Monday, July 13, 1998
Higgins will succeed Doug Letson, president of the college since 1989. Letson is the first lay person to be president of the college -- his predecessors were all priests in the Congregation of the Resurrection, which founded St. Jerome's in 1865.
Higgins was the unanimous choice of the presidential search committee, and has been approved by the college board of governors, the leadership of the Resurrectionists, and the Bishop of Hamilton, says an announcement from Brian Eby, chair of the St. Jerome's board.
A professor of religious studies and English, Higgins has been at St. Jerome's since 1982. His writings include books about the mystic Thomas Merton and about George Emmett Carter, former cardinal archbishop of Toronto, and he is frequently seen on television and heard on radio talking about anything from mystery novels to the election of Popes.
"The two departments," says Huber, "operate under the umbrella of the Material Resources Group, designed to bring together the many and varied activities that impact the flow of goods and services across the campus. Included in those activities are moving services, receiving and distribution, storage, purchasing, traffic management/shipping, expediting, surplus/asset disposal, customs, and postal services."
John Vanderkooy, a UW physics professor who runs the exam, says the results are close to the expected average. Last year, two students solved all 14 problems. Success in the contest requires a good grasp of high school physics and a concise, analytical mind, he adds.
Mikaela Enachescu of Dawson College in Montreal, the second-place finisher, solved 12 of the problems while four students -- Stephen Drew of Nepean High School, Wojciech Golab of Denis O'Connor High School in Ajax, Ont., Ashish Khisti of Woburn Collegiate Institute and Shu Liang of Earl Haig Secondary School, both in Toronto -- tied for third by solving 11 problems.
The contest is computer-scored, but the top 240 papers were hand-marked to select winners of scholarships and 148 book prizes. Five to 10 of the top students are expected to accept Sir Isaac Newton scholarships to study honors physics at UW, in either the regular or co-operative (work-study) program.
Physics questions the students faced involved various fictional and real characters, politicians and scientists. Among those featured were Romeo and Juliet, Québec Premier Lucien Bouchard, Québec Liberal leader Jean Charest, Reform leader Preston Manning, Prime Minister Jean Chrétien, cartoon characters Odie and Garfield, and Star Trek's Dr. Spock and the Enterprise.
Water and utilities will be shut off in a number of rooms in Chemistry II all day tomorrow to allow renovations in the room 262 laboratory, the plant operations department says.
The career development seminar series continues. Tomorrow at 10:30: "Interview Skills -- Selling Your Skills", in Needles Hall room 1020.
The city of Waterloo will celebrate its 50th anniversary of full cityhood with "a family picnic in the spirit of 1948" this Thursday. The event will run from 4:30 to 9 p.m. in Waterloo Park, and promises "free food and beverages at 4:30 while it lasts", plus music and sports for adults and kids. (More details in the Bulletin later this week.)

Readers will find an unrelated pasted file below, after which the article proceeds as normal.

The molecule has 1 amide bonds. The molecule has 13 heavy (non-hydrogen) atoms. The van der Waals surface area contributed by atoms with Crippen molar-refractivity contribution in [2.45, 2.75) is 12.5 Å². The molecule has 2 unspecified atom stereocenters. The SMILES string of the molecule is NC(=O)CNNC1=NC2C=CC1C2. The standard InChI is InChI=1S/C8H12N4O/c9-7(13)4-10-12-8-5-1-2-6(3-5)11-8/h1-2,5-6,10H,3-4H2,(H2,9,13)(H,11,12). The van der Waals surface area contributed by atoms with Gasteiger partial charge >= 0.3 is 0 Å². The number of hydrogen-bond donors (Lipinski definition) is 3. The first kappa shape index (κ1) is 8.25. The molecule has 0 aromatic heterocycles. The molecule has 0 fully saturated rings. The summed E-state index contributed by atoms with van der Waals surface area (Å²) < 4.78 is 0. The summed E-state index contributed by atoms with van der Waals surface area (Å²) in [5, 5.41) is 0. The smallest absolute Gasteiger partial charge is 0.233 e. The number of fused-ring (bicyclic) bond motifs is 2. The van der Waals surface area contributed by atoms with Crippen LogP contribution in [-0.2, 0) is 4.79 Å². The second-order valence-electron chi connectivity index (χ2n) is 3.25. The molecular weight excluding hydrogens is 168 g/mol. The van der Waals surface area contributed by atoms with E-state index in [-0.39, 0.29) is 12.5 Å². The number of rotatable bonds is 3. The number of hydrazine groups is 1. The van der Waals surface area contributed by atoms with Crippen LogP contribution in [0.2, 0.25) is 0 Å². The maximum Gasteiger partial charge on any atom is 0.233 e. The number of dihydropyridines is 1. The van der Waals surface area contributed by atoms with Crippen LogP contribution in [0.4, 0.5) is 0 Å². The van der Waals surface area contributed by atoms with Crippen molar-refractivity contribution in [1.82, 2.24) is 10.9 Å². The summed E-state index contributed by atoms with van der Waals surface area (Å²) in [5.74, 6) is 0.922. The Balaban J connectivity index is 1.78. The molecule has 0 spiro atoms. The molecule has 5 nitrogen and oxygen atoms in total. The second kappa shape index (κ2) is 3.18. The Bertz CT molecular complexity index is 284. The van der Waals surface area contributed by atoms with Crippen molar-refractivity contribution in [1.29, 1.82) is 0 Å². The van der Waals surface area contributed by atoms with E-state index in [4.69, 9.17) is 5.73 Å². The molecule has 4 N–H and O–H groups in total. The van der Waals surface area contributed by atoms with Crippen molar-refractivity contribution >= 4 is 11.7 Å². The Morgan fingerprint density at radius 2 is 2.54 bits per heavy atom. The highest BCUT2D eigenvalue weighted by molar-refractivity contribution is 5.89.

The library is planning an upgrade to the Trellis computer system some time next week, which will mean a day or two of down time. "Information about alternatives for access and circulation services during this time will be publicized as soon as possible," an announcement says.
The local Volunteer Action Centre has plenty of organizations that would welcome help. For example, neighbourhood associations in Kitchener want volunteers to work on an August carnival and a "Healthy Community Project"' a seniors; home would like a visitor who can speak Portuguese, to spend some time (and play some euchre) with an elderly man; the Food Bank wants warehouse assistants to help collect food from drop-off points, weigh it and do similar duties. More information about any of these opportunities: 742-8610.
The Electronic Library classifies this page under "disciplines", somewhere between maps and women's studies, but it includes much more than purely academic information about personal disabilities -- such as a sizeable list of companies that make adaptive equipment, especially for computer users with disabilities.
Also included is a list of Web sites about specific kinds of disabilities -- auditory, cognitive, medical, oral, physical, psychological, visual, "other". (One of them is the "Cornucopia of Disability Information"; there's also the "Sibling Support Project".)
"People with disabilities as well as counsellors, teachers, and librarians who help people with disabilities have made use of this site and make suggestions on additional sites," says Jane Forgay, the librarian who's responsible for the page. She also heads the Accessibility Centre in the Dana Porter Library, which helps people with disabilities make use of UW library resources. (There's a similar centre in the Davis Centre library.)
Among other parts of her site is an "Alternative Formats" page which, she explains, "provides links to, for example, catalogues of talking books, enlarged print or Brailled text collections". There are also lists of electronic discussion groups and electronic publications in the field.
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